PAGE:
According to the UN, 154 countries worldwide have laws on sexual harassment. But even when laws exist, they are not always compliant with international standards. According to the Spanish online newspaper eldiario.es, the UN’s Working Group on Discrimination against Women in Law has recently called on Spain to explain measures it is taking to fight against discrimination in its justice system. In a letter sent on June 20 it expressed “concern” that cases like the Wolf Pack case “show that the legislation is interpreted by discriminatory justice system based on prejudices and gender stereotypes”. The Ministry of Foreign Affairs has until August 19 to respond.

When Pedro Sanchez’s socialist government came into power in June 2018, a reform of the criminal code was proposed almost immediately to adopt the “only yes means yes” rule. It came after feminist lawyers in Spain had been campaigning for years for the treatment of sexual crimes to be aligned with the Convention of Istanbul, a treaty signed by most European countries that requires rape to be based on lack of consent rather than evidence. Still, only 10 countries in Europe (Iceland, UK, Ireland, Sweden, Germany, Belgium, Luxembourg, Portugal, Greece and Cyprus) define rape as “sex without consent”.

Despite the current government’s willingness to improve women’s rights, the political climate has perhaps never been more complicated. The rise of the far-right party Vox, which won 10.3% of the vote in the last election, threatens to undo the work feminists have been doing for decades. The party is openly misogynistic, and has campaigned to scrap tough laws against gender violence which it argues “criminalizes” men.

When it comes to sexist culture, a survey carried out in five EU countries and the U.S. in November 2018 rated Spain as the worst country for street harassment against women, but for physical assault and rape, the statistics were similar or lower than those in other countries. According to the Geoviolencia sexual project, there has been a stark rise in group sex attacks in Spain, with more than 100 recorded since 2016. There were 14 sexual assaults carried out by multiple attackers in 2017. This rose to 59 in 2018, and there have already been 34 this year.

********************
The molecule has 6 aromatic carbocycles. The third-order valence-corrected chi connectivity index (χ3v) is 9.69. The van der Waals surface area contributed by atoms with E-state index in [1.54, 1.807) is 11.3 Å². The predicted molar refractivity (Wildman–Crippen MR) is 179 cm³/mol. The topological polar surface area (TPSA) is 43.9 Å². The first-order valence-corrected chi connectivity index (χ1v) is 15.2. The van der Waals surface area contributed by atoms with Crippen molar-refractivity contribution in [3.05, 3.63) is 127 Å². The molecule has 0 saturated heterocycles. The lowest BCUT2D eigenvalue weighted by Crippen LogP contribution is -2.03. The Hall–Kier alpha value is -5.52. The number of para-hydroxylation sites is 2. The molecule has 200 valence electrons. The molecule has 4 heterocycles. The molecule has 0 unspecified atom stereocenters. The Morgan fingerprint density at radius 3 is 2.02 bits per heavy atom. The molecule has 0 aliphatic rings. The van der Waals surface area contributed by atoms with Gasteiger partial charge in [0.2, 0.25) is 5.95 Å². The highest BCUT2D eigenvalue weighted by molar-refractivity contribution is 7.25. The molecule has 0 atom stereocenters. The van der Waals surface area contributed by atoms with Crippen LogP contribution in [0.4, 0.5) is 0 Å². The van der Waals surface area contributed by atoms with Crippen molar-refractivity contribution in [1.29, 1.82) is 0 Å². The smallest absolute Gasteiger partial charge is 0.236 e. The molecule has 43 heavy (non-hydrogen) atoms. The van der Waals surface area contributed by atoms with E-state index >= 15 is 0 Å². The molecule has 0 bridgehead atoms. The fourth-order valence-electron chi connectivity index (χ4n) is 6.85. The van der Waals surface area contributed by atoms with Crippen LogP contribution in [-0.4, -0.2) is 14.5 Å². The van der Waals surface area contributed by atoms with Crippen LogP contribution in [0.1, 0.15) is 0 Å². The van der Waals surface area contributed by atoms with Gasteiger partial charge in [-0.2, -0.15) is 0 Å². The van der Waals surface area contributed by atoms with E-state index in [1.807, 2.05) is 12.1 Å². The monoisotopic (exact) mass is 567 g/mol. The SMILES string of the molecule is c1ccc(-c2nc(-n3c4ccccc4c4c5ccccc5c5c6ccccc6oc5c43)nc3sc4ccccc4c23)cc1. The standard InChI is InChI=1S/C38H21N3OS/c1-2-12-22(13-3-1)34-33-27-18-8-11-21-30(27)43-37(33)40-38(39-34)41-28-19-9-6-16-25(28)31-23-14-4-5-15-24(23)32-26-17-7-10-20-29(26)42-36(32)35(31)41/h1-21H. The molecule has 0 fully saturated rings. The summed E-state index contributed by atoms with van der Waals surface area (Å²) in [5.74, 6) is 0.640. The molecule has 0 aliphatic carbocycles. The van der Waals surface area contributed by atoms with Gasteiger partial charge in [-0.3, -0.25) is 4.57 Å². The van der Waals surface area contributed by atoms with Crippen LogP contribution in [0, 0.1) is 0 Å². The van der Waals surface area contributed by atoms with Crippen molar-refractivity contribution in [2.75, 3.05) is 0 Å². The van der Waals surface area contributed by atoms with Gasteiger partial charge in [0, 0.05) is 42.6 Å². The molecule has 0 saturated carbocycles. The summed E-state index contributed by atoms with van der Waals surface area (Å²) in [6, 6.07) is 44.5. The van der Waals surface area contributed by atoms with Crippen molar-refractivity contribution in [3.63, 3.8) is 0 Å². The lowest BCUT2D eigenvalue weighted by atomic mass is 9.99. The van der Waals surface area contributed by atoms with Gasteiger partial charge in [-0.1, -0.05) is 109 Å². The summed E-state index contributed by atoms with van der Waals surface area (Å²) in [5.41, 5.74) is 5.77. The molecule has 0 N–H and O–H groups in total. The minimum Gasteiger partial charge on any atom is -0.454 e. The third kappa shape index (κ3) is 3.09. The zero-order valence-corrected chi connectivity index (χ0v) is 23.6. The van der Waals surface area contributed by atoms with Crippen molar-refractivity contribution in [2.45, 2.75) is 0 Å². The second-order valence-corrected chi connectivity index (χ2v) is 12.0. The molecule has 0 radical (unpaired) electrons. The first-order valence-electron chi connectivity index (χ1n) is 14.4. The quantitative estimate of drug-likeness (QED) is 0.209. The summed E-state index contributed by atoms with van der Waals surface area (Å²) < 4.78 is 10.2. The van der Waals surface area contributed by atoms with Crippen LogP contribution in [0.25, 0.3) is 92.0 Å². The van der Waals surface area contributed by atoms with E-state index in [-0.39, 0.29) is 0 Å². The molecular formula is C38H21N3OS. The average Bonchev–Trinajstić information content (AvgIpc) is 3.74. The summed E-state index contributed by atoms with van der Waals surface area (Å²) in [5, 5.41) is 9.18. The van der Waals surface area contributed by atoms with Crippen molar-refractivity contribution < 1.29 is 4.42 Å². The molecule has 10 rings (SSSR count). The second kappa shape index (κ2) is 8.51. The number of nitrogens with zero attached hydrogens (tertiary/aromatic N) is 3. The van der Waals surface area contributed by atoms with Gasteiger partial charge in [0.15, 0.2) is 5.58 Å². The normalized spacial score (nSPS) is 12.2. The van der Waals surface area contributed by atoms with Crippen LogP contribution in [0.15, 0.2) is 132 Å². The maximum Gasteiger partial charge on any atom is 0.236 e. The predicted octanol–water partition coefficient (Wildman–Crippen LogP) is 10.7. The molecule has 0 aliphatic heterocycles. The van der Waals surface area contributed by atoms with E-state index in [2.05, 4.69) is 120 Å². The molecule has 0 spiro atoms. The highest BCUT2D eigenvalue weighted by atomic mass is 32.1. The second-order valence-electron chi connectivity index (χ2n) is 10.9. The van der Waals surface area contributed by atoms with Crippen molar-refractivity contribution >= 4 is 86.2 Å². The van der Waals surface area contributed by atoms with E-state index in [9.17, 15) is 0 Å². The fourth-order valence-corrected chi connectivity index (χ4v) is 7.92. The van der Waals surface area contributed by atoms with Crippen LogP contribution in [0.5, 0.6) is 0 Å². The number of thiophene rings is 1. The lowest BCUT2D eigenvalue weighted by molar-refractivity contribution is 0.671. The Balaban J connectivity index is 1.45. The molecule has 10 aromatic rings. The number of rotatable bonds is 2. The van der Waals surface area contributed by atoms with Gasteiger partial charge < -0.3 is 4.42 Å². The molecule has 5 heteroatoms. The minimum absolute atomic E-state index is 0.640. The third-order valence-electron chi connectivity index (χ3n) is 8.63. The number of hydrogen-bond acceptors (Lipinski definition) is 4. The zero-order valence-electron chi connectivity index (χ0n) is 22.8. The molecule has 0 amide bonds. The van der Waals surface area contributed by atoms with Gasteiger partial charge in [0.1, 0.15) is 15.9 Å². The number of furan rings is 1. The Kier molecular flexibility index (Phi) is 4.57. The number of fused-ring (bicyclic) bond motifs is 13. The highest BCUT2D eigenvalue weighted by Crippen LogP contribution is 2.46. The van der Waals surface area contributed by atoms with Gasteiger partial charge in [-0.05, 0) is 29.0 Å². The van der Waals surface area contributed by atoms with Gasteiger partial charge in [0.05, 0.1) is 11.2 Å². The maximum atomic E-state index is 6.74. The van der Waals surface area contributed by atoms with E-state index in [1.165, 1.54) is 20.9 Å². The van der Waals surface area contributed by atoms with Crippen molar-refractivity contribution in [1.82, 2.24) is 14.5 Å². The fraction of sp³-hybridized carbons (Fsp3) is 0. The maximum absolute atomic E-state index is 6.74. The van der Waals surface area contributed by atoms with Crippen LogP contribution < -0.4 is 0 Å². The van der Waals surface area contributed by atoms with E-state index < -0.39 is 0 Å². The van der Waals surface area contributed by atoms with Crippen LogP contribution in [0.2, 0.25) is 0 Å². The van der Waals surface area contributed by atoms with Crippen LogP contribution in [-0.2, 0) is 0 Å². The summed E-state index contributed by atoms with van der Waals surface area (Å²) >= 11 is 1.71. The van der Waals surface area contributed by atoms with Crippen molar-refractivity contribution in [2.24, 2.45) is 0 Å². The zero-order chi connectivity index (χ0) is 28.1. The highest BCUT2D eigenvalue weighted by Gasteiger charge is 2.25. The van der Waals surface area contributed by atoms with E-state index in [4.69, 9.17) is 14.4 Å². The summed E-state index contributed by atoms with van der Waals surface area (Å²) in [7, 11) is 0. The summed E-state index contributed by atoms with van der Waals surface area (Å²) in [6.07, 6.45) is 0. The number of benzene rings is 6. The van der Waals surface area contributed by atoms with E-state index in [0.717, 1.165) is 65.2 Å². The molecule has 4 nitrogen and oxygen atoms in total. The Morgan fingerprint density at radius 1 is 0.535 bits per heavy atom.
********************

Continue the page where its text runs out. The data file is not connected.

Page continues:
But to understand the context of these laws we have to go back to the 40-year long dictatorship under Francisco Franco, which ended with his death in 1975. Women’s rights were severely restricted under a legal system where, for example, only women could commit adultery. The transition to democracy was a period of profound change where feminism played a big role. “Spain has had a very strong feminist movement since 1975, when it was confronted with a grotesquely misogynistic country,” says Nuria Varela, author of Feminism for beginners, who was involved in the creation of the country’s first Ministry of Equality in 2008. “Not only did we have to change the culture, but we also had to dismantle the legal framework of a fundamentally misogynistic dictatorship.This is why Spanish feminism is so political, because Spanish women are very aware of their legal rights.”